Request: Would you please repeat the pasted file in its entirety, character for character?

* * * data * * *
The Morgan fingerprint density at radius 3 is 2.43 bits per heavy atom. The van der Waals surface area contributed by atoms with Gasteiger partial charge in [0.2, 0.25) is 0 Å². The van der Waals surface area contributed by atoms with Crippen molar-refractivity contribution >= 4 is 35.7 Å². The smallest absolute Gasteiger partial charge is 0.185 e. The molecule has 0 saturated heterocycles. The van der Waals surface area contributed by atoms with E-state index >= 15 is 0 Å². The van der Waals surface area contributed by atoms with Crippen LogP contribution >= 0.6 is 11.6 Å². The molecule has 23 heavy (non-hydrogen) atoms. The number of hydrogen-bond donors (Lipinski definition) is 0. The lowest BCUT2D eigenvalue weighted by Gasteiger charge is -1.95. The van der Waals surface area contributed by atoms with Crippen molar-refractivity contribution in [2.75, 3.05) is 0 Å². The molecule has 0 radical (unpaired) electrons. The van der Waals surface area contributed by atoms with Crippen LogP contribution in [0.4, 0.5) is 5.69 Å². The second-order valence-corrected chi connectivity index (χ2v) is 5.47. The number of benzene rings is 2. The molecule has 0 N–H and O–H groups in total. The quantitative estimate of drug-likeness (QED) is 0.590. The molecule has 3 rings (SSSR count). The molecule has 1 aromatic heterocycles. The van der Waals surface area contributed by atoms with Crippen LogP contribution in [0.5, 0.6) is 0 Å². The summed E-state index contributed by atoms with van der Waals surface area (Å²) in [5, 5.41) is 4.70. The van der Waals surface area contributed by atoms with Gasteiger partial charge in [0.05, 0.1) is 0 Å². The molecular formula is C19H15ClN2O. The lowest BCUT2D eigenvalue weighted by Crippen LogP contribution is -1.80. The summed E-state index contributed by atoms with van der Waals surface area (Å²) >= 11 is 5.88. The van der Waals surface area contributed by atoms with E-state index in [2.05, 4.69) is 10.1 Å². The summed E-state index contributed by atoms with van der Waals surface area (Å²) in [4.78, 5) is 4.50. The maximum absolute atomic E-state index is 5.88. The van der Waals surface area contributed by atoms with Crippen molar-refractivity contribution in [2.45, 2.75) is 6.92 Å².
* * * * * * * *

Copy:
The Morgan fingerprint density at radius 3 is 2.43 bits per heavy atom. The van der Waals surface area contributed by atoms with Gasteiger partial charge in [0.2, 0.25) is 0 Å². The van der Waals surface area contributed by atoms with Crippen molar-refractivity contribution >= 4 is 35.7 Å². The smallest absolute Gasteiger partial charge is 0.185 e. The molecule has 0 saturated heterocycles. The van der Waals surface area contributed by atoms with E-state index >= 15 is 0 Å². The van der Waals surface area contributed by atoms with Crippen LogP contribution >= 0.6 is 11.6 Å². The molecule has 23 heavy (non-hydrogen) atoms. The number of hydrogen-bond donors (Lipinski definition) is 0. The lowest BCUT2D eigenvalue weighted by Gasteiger charge is -1.95. The van der Waals surface area contributed by atoms with Crippen molar-refractivity contribution in [2.75, 3.05) is 0 Å². The molecule has 0 radical (unpaired) electrons. The van der Waals surface area contributed by atoms with Crippen LogP contribution in [0.4, 0.5) is 5.69 Å². The second-order valence-corrected chi connectivity index (χ2v) is 5.47. The number of benzene rings is 2. The molecule has 0 N–H and O–H groups in total. The quantitative estimate of drug-likeness (QED) is 0.590. The molecule has 3 rings (SSSR count). The molecule has 1 aromatic heterocycles. The van der Waals surface area contributed by atoms with Crippen LogP contribution in [0.5, 0.6) is 0 Å². The summed E-state index contributed by atoms with van der Waals surface area (Å²) in [5, 5.41) is 4.70. The van der Waals surface area contributed by atoms with Gasteiger partial charge in [0.05, 0.1) is 0 Å². The molecular formula is C19H15ClN2O. The lowest BCUT2D eigenvalue weighted by Crippen LogP contribution is -1.80. The summed E-state index contributed by atoms with van der Waals surface area (Å²) >= 11 is 5.88. The van der Waals surface area contributed by atoms with E-state index in [2.05, 4.69) is 10.1 Å². The summed E-state index contributed by atoms with van der Waals surface area (Å²) in [4.78, 5) is 4.50. The maximum absolute atomic E-state index is 5.88. The van der Waals surface area contributed by atoms with Crippen molar-refractivity contribution in [2.45, 2.75) is 6.92 Å².